Forty years ago this month I moved to Salt Lake City to continue my medical training. It was an exhilarating time in health care. Major advances in medical technology seemed to occur every week. The first clinical CAT (computerize axial tomography) scanners came online just as I started my residencies. That advance was bracketed by the “Babybird” respirator, infant incubators, MRIs, ultrasound, fiber optics, the Jarvik artificial heart, lithium batteries, lasers, and many others. These new technologies allowed clinicians to diagnose and treat conditions in ways unimaginable ten years earlier; saving smaller and smaller babies and more seriously ill children and adults than ever before.
During this time, our medical care system was transformed. The new medical technologies fostered the development and expansion of newborn intensive care units, tertiary care hospitals, implantable pacemakers, medical transports, in vitro fertilization, and new micro surgical techniques to name just a few. They accelerated the trend toward specialization within the medical profession. We had great hopes and expectations that a technology-enhanced clinical care system would lead to a new level of health in our country.
Last week I returned to Salt Lake City for the “State Health Departments’ Senior Deputies and Legislative Liaisons Meeting” conducted by ASTHO (Association of State and Territorial Health Officials). As I entered the city, I was struck by how much it had changed in forty years. The Wasatch Mountains and the Great Salt Lake appeared the same but, due greatly to the influence of the 2002 Winter Olympics, there were more hotels, light rail, and one could now purchase alcohol in restaurants. There was also a large homeless population – something non-existent in SLC forty years ago. But the biggest change for me was the focus of the meeting presentations and attendee conversations. They were not talking about the promise and potential of our medical care system to improve health; they were talking about its failures and limitations.
With forty years of hindsight it is evident that, despite all its benefits, technology has not made us healthier when compared with similar countries. In almost every health category, including infant mortality, longevity, and health disparities, the U.S. has fallen farther and farther behind other OECD (Organization for Economic Co-operation and Development, i.e. industrialized) countries. And we have achieved those poorer outcomes at a tremendous cost – both human and financial. Until 1975, the percentage of the U.S. GDP (gross domestic product) spent on health care paralleled that of other OECD countries. Since then, our skyrocketing costs have significantly outpaced every other country.
Our supersized investments in medical care have been mostly at the expense of investments in public health and human services. The U.S. has the lowest percentage of GDP spent on human services among the 28 OECD countries which spend more than 15% of their GDP on the combination of medical care and human services. Yet, it is these investments in public health and human services that are proving to be the most effective in improving health. Moreover, the huge investments in high-tech medical care has also lead to lost opportunity costs by stifling investments in education, housing, transportation and other social determinants of health.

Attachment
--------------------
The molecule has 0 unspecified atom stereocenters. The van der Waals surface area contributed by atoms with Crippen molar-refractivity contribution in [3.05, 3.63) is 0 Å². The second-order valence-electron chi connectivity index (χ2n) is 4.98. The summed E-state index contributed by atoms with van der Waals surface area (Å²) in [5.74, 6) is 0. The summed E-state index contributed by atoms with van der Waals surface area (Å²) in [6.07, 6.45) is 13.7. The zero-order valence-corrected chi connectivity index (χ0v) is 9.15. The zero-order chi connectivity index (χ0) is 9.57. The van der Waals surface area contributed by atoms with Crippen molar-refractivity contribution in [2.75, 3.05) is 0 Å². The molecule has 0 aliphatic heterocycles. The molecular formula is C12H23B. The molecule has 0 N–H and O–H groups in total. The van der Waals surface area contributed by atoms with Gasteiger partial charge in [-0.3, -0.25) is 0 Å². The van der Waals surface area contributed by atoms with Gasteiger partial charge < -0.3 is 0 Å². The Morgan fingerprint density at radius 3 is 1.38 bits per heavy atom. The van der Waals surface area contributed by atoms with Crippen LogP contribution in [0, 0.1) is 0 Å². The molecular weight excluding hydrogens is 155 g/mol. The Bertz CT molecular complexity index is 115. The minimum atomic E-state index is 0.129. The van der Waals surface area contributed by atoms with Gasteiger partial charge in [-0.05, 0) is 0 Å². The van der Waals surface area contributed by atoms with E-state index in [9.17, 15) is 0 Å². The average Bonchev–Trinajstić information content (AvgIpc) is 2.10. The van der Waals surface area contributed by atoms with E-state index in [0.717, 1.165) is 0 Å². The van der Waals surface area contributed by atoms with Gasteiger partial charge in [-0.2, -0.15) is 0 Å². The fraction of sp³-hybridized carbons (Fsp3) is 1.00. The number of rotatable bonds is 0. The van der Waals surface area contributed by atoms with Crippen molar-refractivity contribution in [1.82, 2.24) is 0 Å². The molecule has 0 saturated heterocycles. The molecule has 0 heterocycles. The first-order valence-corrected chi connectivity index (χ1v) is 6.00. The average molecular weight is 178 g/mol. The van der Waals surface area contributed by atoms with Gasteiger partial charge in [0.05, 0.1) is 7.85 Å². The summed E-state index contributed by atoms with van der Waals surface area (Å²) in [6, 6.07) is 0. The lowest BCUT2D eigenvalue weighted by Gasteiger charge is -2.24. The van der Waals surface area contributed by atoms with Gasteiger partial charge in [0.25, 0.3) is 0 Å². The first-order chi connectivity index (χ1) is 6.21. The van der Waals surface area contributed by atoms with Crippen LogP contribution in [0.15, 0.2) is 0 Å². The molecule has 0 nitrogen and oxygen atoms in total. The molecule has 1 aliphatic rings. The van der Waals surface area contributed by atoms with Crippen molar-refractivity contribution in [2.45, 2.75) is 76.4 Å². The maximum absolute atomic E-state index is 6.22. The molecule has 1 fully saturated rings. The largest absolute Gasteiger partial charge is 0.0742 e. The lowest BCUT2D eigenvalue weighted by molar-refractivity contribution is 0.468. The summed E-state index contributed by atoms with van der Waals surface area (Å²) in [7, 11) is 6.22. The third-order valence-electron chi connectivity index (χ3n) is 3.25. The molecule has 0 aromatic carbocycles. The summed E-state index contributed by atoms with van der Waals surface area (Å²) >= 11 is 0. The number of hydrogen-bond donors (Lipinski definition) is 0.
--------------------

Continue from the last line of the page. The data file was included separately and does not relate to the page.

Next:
As I sat in the room listening to how we need to create a new 21st century approach to protecting and improving health, I thought back to the Mormon and Utah history I learned during my three years in that unique state. On July 24, 1847, Brigham Young, sick with Rocky Mountain Spotted Fever, saw in the distance the Salt Lake Valley for the first time. Remembering an earlier vision about leading his followers to a place where they could "make the desert blossom like a rose," he proclaimed from the back of his wagon, "It is enough. This is the right place. Drive on." The Latter Day Saints did just that, they drove into the valley and helped make Young’s vision a reality.
The comments and questions from the senior deputies and legislative liaisons from state health departments throughout the country, made me aware that they were in one respect in the same place, both literally and figuratively, as Brigham Young. They understood that we’ve got enough data to know what creates health; that we’ve invested enough in the health care path we’ve taken over the last 40 years; that we know what needs to change to improve our health status; and that we don’t have to look further for the time and place to start. The question they had was how to instigate those changes? How do we invest in and implement a “health in all policies” approach that addresses the physical, emotional, environmental, and social determinants of health?
From what I heard last week in Salt Lake City and what I’m observing throughout Minnesota and the rest of the country, people are answering those questions. There is a growing consensus that, relative to our investment in health care, “it is enough.” There is a recognition that change needs to occur in the states because “this is the right place.”
The place and time are right to make our health deserts bloom so let’s “drive on” to create the policies, systems, programs, and conditions in which all people can be healthy. It’s a great time for you and me to be in public health and help shape the vision and the direction for all 21st century health pioneers.